How can you give gifts to your staff without there being tax consequences? The answer may be using trivial benefits, a tax free way to give gifts to staff.
There is no tax to pay on trivial benefits in kind provided to employees where all of the following apply:
• the benefit is not cash or a cash-voucher; and
• costs £50 or less; and
• is not provided as part of a salary sacrifice or other contractual arrangement; and
• is not provided in recognition of services performed by the employee as part of their employment, or in anticipation of such services.
The tax-free exemption would apply to small non-cash benefits like a bottle of wine or a bouquet of flowers given occasionally to employees or any other benefit in kind classed as ‘trivial’ that falls within the exemption.
The rules provide an excellent opportunity to give small rewards and incentives to employees without any further tax implications. The main caveat being that the gifts are not provided as a reward for services performed or as part of the employees’ duties.
However, gifts to employees on milestone events such as the birth of a child or a marriage or other gestures of goodwill would usually qualify.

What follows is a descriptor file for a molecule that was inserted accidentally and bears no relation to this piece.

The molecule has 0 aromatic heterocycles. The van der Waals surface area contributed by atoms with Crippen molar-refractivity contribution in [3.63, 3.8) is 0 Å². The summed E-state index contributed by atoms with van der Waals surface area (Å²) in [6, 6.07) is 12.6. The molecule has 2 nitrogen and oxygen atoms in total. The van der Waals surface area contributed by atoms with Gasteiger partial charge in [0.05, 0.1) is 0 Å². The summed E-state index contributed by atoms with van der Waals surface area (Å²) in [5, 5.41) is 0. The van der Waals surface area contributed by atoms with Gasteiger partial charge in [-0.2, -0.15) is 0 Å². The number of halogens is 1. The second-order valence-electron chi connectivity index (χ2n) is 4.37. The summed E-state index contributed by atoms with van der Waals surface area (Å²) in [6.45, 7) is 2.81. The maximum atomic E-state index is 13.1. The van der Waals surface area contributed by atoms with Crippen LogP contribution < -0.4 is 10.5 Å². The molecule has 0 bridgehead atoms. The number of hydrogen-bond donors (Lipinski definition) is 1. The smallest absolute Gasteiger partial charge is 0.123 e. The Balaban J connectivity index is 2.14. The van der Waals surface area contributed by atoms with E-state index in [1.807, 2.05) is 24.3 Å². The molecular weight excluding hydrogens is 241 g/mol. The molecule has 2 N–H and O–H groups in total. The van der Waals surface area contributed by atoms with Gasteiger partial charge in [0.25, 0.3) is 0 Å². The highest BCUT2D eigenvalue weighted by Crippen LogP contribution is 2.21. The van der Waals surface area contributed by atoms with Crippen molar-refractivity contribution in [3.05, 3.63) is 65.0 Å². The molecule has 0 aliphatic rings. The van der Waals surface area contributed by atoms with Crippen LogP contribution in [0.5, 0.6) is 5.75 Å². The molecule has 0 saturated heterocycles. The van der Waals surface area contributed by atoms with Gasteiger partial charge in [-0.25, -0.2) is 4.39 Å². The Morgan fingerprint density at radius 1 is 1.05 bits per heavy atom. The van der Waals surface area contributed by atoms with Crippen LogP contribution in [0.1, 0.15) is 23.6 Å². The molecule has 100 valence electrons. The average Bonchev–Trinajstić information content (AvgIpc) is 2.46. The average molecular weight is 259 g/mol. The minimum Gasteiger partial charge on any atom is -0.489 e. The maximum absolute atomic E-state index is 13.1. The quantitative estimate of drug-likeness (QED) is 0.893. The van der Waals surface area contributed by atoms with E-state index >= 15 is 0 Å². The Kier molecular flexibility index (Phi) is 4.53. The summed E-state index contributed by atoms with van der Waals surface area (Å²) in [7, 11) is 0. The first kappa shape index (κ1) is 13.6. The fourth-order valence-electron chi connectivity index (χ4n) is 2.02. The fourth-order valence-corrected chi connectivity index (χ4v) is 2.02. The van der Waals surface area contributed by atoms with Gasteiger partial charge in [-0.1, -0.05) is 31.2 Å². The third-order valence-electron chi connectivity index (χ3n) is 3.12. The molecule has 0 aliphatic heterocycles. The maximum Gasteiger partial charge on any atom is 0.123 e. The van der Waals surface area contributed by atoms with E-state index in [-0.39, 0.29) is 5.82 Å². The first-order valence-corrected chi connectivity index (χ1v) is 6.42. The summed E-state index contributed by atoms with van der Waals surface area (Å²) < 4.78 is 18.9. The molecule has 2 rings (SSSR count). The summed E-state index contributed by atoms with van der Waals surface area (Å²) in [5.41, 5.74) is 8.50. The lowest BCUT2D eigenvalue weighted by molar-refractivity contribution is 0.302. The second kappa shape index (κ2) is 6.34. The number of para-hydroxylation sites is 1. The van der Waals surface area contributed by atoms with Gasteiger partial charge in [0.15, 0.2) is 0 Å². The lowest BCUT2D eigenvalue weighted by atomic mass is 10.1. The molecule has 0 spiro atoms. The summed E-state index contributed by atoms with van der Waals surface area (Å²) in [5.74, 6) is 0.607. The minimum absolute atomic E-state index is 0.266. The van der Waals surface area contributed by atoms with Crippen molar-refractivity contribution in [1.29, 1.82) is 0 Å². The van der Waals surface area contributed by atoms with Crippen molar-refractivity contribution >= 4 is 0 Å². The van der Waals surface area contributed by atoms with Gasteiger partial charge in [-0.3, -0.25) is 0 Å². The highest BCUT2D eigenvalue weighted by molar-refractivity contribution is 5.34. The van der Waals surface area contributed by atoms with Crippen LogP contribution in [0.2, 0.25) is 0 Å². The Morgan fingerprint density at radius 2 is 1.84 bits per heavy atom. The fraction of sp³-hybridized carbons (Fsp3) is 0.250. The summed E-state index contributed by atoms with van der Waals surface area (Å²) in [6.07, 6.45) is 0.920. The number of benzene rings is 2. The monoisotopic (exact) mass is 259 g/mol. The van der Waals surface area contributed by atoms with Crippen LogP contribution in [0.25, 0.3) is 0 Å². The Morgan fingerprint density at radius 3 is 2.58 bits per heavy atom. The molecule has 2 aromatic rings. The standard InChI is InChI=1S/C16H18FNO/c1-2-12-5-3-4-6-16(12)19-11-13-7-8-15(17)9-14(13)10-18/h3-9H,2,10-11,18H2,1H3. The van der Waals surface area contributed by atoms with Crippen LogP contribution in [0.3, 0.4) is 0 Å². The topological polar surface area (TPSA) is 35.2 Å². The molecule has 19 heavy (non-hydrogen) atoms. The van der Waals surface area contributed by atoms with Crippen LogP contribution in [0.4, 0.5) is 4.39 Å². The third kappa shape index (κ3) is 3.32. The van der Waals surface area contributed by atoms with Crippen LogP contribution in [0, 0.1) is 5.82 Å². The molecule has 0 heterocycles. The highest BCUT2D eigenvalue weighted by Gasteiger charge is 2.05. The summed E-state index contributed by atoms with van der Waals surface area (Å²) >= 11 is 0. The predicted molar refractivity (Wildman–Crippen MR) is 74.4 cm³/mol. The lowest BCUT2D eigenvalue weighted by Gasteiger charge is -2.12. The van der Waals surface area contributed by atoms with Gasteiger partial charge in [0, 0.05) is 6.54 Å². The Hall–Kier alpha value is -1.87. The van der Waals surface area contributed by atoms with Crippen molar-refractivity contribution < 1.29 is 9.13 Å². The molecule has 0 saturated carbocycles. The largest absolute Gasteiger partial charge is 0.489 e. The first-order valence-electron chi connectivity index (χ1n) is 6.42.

The employer also benefits as the trivial benefits do not have to be included on PAYE settlement agreements or disclosed on P11D forms. There is also a matching exemption from Class 1 National Insurance contributions. However, trivial benefits provided as part of a salary sacrifice arrangement are not exempt.
Gift card trap
You can use non cash vouchers / gift cards like Amazon subject to the trivial benefit limit of £50. The one thing you must not do is top up gift cards as the cumulative value of the top ups could exceed the £50 limit, so a fresh gift card is required every time.
Planning note for directors
The rules also allow directors or other office-holders of close companies to benefit from these allowances, but with an annual cap of £300 in a tax year. The £50 limit remains for each gift. The £300 cap doesn’t apply to employees. If the £50 limit is exceeded for any gift, the value of the benefit will be taxable.
If you would like to find out more about Trivial Benefits and how to use them, then give Andrew Price a call on 01803 296678.